My questions are:
    Are the values above (max. 6 attempts in 30 seconds) good for now?
    Does it affect the amount of work a masternode can do?
    Can we expect these numbers to change when the Dash network gets higher traffic?
     
    #122 cibrigue, Jul 7, 2017
    Last edited: Jul 7, 2017
  3. camosoul

    camosoul Well-known Member

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    I believe I've rectumized, er, rectified these typos

    I presume that a MNO has at least the cognitive capacity to realize eth0 needs to be replaced with whatever the user's actual interface is. An MNO lacking that remedial understanding of reality should not be an MNO.
     
  4. Katie D. Baker

    Katie D. Baker New Member

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    Hey. Even I had a similar experience and I had to approach professional IT security services to clear the issue. I have been researching about this issue and found a blog very interesting.
    http://nci.ca/what-you-need-to-know-about-ddos-attacks/
    This article explains in detail about what all things you need to know about DDOS attacks
     
  5. EazyDay

    EazyDay Member

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    Vultr offers DDOS protection is that a good buy or unnecessary?
     
  6. camosoul

    camosoul Well-known Member

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    Why buy what you can do yourself?

    An MNO should have sufficient technical aptitude to service the network adequately.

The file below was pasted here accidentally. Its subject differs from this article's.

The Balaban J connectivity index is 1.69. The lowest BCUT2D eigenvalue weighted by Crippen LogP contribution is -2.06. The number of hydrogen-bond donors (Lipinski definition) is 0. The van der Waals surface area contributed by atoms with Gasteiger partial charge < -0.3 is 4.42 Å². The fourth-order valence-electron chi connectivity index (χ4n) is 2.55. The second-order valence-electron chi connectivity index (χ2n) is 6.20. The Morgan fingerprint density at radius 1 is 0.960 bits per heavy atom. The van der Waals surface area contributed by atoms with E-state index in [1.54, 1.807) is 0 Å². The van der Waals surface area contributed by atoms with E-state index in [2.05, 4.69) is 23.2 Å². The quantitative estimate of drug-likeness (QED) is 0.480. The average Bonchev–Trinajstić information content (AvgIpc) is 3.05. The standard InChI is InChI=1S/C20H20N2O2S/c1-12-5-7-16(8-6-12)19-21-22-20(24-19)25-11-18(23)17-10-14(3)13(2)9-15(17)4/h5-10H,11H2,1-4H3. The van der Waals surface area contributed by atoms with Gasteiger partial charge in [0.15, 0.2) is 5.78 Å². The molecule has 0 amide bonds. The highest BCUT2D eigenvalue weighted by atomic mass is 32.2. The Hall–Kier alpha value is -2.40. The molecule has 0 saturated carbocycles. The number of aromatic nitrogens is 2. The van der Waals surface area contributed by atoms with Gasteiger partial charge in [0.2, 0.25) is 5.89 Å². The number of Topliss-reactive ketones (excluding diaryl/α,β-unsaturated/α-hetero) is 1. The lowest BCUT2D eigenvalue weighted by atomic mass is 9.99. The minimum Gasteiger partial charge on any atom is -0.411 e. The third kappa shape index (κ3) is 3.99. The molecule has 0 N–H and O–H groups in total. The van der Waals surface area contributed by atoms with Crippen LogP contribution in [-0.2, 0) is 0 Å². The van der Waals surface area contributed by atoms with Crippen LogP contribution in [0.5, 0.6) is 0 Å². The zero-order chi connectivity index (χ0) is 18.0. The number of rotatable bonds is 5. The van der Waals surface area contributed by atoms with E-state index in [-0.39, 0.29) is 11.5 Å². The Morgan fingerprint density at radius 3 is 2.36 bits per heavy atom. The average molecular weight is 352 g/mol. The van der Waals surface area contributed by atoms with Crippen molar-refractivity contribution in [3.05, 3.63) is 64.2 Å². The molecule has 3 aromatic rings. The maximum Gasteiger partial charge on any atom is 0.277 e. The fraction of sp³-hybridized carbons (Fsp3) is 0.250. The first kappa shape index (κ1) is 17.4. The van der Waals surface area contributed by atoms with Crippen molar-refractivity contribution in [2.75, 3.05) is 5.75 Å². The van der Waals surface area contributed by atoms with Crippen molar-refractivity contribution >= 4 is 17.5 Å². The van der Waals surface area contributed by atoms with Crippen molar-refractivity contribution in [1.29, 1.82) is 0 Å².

Think of it as a job interview that helps you become qualified even if you're not.
     
  7. Figlmüller

    Figlmüller Member

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    Weeell, yea. btw. Until you run into a systemd update introduced by the newest Debian upgrade, which renames your interfaces and takes your machine offline or some bullshit like that. Watch out for predictable network interface names, guys ;)

    So, yea. If you ever upgrade to Debian 9 on a ESXi VM with virtual network interfaces, keep that in mind.
     
  8. camosoul

    camosoul Well-known Member

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    Pretty sure a complete noob isn't doing any off those things, either.

    It's called a test deployment. A non-critical machine that you try stuff out on before you apply it to production boxes.
     
  9. demo

    demo Well-known Member

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    @camosoul, my old friend, where have you been?
    Welcome back!
    I was anxious that something happened to you, in las vegas.:D
     
    #129 demo, Oct 7, 2017
    Last edited: Oct 7, 2017
  10. camosoul

    camosoul Well-known Member

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    Life Rule 1: Avoid stupid people, in stupid places, doing stupid things.
     
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  11. camosoul

    camosoul Well-known Member

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    Also, ESXi is still a thing? Get with it, man. :p
     
  12. SimontheRavager

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    DASH is just awesome, nothing more to say fellas ^^